"VssMigrate worked but it wasn�t satisfactory [for my needs] since each file�s history is imported separately. And that results in the changes to not be in chronological order. So I made some changes to the program. Before if you checked in a set of files to VSS at the same time, each of those file changes becomes a separate revision in the resulting SVN repository. In this new version in that case that set of changes will be just one revision in the SVN repository. And chronological order is correct too."

Brian's update is available here, and Brian can be contacted at Polidobj at Yahoo Dot Com

[End of updates and back to the boring original. Personally, I'd use one of the builds above :) ]

I wrote VSSMigrate after spending almost a week trying the other major script and executable solutions for importing a Visual SourceSafe database into Subversion. Many of them came close, but most would ultimately error out before the end, or miss importing some revisions. The best version I found was a perl script by Brett Wooldridge ( I've basically taken his approach and re-implemented it in C++ where I have more control (I don't know Perl, so wasn't able to modify his script to my liking). And some people say C/C++ is hard to read! ;)

VSSMigrate will migrate every file revision currently in SourceSafe (under the project you specify) to Subversion keeping comments intact. It doesn't do anything with deleted files or labels.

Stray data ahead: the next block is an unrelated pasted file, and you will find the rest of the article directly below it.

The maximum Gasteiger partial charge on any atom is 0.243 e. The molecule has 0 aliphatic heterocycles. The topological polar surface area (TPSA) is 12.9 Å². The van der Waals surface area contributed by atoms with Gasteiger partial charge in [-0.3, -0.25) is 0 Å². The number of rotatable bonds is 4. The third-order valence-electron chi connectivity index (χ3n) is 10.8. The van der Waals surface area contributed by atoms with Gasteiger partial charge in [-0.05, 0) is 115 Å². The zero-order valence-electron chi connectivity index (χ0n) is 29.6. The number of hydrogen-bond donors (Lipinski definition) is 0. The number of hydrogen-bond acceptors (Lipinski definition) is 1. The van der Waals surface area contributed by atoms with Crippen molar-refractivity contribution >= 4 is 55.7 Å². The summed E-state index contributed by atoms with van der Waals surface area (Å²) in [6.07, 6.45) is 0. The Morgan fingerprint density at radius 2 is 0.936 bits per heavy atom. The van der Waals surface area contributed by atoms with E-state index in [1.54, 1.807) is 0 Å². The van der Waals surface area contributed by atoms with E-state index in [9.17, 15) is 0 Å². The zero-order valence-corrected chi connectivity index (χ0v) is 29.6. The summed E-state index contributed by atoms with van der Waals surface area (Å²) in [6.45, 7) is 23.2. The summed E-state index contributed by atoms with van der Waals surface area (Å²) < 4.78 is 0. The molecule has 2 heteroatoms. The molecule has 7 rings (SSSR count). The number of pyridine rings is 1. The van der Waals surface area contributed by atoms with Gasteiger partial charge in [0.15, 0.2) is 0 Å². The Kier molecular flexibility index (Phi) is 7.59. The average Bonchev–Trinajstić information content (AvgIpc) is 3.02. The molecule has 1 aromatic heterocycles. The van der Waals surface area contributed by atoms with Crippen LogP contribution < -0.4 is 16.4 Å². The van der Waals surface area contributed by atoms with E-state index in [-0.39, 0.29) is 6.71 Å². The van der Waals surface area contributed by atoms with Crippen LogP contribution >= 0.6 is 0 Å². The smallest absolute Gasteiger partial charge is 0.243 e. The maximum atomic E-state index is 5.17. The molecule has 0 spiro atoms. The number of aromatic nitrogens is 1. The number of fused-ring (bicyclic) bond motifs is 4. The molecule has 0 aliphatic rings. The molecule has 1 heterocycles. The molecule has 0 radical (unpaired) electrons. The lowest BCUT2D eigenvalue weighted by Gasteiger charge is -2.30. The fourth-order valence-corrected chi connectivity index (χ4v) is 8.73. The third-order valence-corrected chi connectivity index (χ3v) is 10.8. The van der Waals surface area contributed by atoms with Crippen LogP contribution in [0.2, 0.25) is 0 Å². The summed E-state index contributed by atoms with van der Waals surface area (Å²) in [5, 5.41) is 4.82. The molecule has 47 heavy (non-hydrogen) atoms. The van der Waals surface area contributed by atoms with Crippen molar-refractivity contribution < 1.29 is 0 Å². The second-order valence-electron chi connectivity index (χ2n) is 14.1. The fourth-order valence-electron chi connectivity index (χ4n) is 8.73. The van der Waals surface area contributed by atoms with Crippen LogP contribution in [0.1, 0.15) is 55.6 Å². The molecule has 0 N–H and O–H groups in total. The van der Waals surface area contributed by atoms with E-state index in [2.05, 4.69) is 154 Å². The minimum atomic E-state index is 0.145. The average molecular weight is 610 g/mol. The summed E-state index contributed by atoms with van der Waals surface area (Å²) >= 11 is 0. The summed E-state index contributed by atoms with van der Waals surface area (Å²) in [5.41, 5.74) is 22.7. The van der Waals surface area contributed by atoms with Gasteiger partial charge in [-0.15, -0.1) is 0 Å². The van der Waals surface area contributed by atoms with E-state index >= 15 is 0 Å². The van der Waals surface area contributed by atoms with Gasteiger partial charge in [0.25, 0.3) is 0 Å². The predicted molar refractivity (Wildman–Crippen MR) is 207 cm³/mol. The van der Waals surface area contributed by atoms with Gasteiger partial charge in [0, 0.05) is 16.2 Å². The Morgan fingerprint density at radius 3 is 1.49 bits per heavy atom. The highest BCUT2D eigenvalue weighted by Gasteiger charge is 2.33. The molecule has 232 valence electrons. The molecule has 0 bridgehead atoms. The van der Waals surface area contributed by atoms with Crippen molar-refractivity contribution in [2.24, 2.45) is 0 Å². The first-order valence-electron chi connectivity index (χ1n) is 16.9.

This is a C++ program written and compiled with Visual Studio .NET 2003. Other than the use of CString, I don't think there is any Microsoft-specific code in there (although I wouldn't think that would be a problem if you're coming from VSS). It isn't visually attractive, but you can see what is happening.

VSSMigrate uses a configuration file for its settings. Just launch VSSMigration without any arguments and it will print out a sample version. Usernames and passwords are optional depending on your environment.

As I mentioned above, I copied Brett's approach which is to go through SourceSafe and get a list of all directories, create them on the hard disk, and import them into Subversion. Next, it goes to each file and checks out each revision and then commits it to svn. This is slow, but it works. The reason I couldn't use Brett's script is I found there were race conditions between launching the Visual SourceSafe command line app (ss.exe) and svn.exe where one of them would still be using the file when the other app needed to do something with it. In VSSMigrate, each command must complete before the next step is taken. Again, this is slow, but I've been able to do a 100% migration (as far as I'm able to tell), whereas I only got about 85-90% of the revisions with the Perl script.